A, one year old plant of a vigorous growing Rose cut down close to the ground, or to within three buds of the junction of stock and scion: a, point of shortening the maiden (the first growth from the Rose bud) in the spring after planting; b, vigorous shoots developing from the buds, all others (unless very strong) being rubbed off.
B, two years old plant of a vigorous growing Rose, showing the difference between pruning fora dwarf and a pegged-down plant: c, points of pruning for a dwarf plant; d, points of shortening for pegging down, only the unripe points of the growths being removed; e, pruned shoots pegged down, thus causing the buds to break evenly along their whole length; f, strong shoots issuing from the base of the branches, and which, allowed to grow in the desired number, form the growths for pegging down in the following season, the other branches that have flowered being cut away in their favour in the autumn after blooming.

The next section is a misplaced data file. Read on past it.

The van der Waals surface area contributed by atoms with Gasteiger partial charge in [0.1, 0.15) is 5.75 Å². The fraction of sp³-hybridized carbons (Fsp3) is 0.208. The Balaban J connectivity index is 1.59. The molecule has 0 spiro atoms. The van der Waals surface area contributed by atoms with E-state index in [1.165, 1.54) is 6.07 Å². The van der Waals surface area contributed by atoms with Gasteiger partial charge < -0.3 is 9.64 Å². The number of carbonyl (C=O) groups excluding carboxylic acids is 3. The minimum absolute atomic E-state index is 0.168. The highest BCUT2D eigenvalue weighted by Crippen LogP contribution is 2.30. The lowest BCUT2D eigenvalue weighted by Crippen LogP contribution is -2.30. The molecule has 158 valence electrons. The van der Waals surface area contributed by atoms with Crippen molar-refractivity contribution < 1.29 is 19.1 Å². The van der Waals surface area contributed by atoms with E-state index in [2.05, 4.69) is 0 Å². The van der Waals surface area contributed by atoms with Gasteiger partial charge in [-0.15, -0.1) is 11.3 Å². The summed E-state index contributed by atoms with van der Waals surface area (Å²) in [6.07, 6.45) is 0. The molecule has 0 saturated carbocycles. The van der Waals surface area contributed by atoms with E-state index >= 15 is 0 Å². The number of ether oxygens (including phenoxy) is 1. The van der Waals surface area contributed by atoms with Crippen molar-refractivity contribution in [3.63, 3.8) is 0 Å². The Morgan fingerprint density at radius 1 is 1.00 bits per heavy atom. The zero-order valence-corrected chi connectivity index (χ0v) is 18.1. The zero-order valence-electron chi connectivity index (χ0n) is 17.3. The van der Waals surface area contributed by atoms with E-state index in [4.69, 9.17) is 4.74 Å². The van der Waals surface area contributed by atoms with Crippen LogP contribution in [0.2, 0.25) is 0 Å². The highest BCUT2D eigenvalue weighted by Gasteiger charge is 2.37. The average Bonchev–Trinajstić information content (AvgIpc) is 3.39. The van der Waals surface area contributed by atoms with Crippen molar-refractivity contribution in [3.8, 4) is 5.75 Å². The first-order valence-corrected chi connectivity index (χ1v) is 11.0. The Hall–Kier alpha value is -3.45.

C, a developed pegged-down Rose showing the flowered and successional growths: g, flowered branches (pegged-down shoots of the preceding year's growth); k, young successional shoots for pegging down to take the place of the flowered branches when the latter are cut away to the base. [Note. - Some of the most promising of the older branches may be retained, especially those with young, strong wood, for covering the space evenly.]
D, a pruned, established, pegged-down Rose: i, one year old shoots shortened and pegged down; j, two years old branches spur pruned and retained for furnishing the space evenly with foliage and bloom when there is not a sufficiency of young shoots.